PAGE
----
Abortion in the Netherlands
Abortion was fully legalized in the Netherlands on November 1, 1984. Abortions are available until fetal viability, assumed to be at 24 weeks as specified in the Dutch Criminal Code. Because there is a 2-week margin of error, abortions are in practice carried out until week 22. Abortions can be carried out after 24 weeks if there are serious medical risks involved if the pregnancy continues.
Abortions can be carried out in hospitals or at specialized abortion clinics, and abortion services are free of charge for Dutch residents. However, there is a 5-day mandated waiting period from the first consultation, as specified in Article 3.1 of the Termination of Pregnancy Act. The proponents of the law argue it is to make sure that the decision is the woman’s own and that it is a well-considered option. All abortion-seeking women need a dated letter of referral from their general practitioner or another qualified doctor, confirming that she has taken five days to reflect on her decision. If she contacts an abortion clinic directly without going through her general practitioner, she does not need the referral, but must still wait five days. However, if she is less than 6 weeks pregnant, the five days of reflection are not necessary, and the abortion can be carried out immediately.
The Netherlands boasts one of the lowest abortion rates in the world, credited to having a liberal abortion law to begin with, but also equality between the sexes, comprehensive sexual education, and availability of long-term contraceptive options. Considering the Netherlands’ more liberal abortion law, it is considered a safe haven for women in countries with stricter abortion laws. For many years, abortion clinics in the Amsterdam area have served women from Poland, Malta, and other countries.
The Dutch Penal Code of 1886 outlawed abortion, except for when performed by a physician, based on medical indication. In 1886, that meant in case of threat to the pregnant woman’s life. However, the law was difficult to manage, as it was a requirement that the prosecution had to prove that the fetus was alive at the time of the abortion. As a response, section 251 was introduced as part of the Morality Acts in 1911, penalizing “deliberately treating a woman or having her undergo treatment, notifying or arousing expectations that by doing so the pregnancy can be terminated”. All abortions, except for when the continuation of the pregnancy endangered the woman’s life, were strictly banned. Abortion was a crime against life and public morality.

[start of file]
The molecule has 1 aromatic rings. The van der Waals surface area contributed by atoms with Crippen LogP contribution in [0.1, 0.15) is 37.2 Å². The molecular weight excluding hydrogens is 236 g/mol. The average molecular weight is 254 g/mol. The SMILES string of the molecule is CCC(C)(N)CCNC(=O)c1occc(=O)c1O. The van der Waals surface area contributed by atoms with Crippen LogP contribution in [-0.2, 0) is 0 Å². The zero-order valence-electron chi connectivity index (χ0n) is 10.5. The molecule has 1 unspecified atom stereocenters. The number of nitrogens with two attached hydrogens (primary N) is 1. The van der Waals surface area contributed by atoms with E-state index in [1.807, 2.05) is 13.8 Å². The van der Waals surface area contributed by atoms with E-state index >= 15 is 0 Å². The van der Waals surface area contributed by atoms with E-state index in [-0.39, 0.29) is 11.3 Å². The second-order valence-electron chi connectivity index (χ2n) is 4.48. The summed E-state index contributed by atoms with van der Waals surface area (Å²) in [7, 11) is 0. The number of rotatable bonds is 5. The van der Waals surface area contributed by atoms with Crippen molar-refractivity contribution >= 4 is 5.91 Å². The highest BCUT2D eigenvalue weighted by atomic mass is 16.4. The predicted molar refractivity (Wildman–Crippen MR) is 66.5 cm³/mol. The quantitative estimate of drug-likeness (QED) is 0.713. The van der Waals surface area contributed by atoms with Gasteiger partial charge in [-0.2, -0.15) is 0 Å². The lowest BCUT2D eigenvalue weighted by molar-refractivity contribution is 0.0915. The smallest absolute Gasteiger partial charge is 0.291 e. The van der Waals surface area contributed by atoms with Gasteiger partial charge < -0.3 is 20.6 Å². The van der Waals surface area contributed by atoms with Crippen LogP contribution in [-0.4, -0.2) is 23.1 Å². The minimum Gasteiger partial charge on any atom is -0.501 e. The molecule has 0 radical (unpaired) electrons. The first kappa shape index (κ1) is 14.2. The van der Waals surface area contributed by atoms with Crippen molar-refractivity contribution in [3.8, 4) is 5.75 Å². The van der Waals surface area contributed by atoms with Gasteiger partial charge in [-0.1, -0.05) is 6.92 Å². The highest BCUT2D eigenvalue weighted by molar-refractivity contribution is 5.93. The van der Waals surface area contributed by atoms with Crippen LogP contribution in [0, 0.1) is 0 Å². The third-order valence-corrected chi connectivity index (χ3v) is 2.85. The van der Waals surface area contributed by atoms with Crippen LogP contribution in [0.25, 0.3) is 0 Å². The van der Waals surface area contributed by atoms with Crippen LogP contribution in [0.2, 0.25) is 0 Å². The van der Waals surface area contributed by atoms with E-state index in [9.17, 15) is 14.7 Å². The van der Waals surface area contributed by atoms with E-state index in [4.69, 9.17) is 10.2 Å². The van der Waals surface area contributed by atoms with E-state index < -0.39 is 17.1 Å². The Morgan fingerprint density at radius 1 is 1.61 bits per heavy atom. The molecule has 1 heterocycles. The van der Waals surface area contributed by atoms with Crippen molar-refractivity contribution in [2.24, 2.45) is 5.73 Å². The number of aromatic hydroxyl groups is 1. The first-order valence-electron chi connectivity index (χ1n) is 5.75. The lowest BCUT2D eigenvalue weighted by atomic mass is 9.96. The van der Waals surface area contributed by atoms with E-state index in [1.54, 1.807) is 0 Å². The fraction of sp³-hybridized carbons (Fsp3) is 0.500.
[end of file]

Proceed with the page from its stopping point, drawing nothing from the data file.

As the second wave of feminism swept across large parts of the world, the debate about abortion access also reached the Netherlands. A sharp shift after 1965 opened the floor for discussions about abortion, as family planning measures were introduced. The birth control pill became available in 1964. In the following years, women sought to terminate pregnancies in hospitals after meeting a committee of doctors. As capacity maxed and it was difficult to get a spot for abortion treatment, the first abortion clinics opened in 1971. During the 1970s, seven bills were proposed to alter the abortion law, but none were successful.
In May of 1981, as the Dutch legislature was unable to agree on a legalization of the abortion law, a new bill was passed. It was controversial, and barely passed in both chambers with swing votes. Effective November 1, 1984, abortion was legalized. It was to be considered a crime, except for when carried out by a hospital or specialized abortion clinic and the pregnant woman considers it an emergency.
In February 2022, the Dutch legislature voted over a proposition to eliminate the mandated five-day waiting period. A large majority of the members of parliament voted in favor of dismantling the current law. As this was passed in the lower house, the upper house of parliament must vote on the bill in order for it to become law. It is also expected that a bill that would allow general practitioners to prescribe abortion pills directly to the pregnant woman will pass in parliament later in 2022. This would eliminate the need for visits to hospitals and abortion clinics for many pregnant women who want to terminate the pregnancy as soon as possible.
Written by: Tilla Solli for The Women's Museum of Norway
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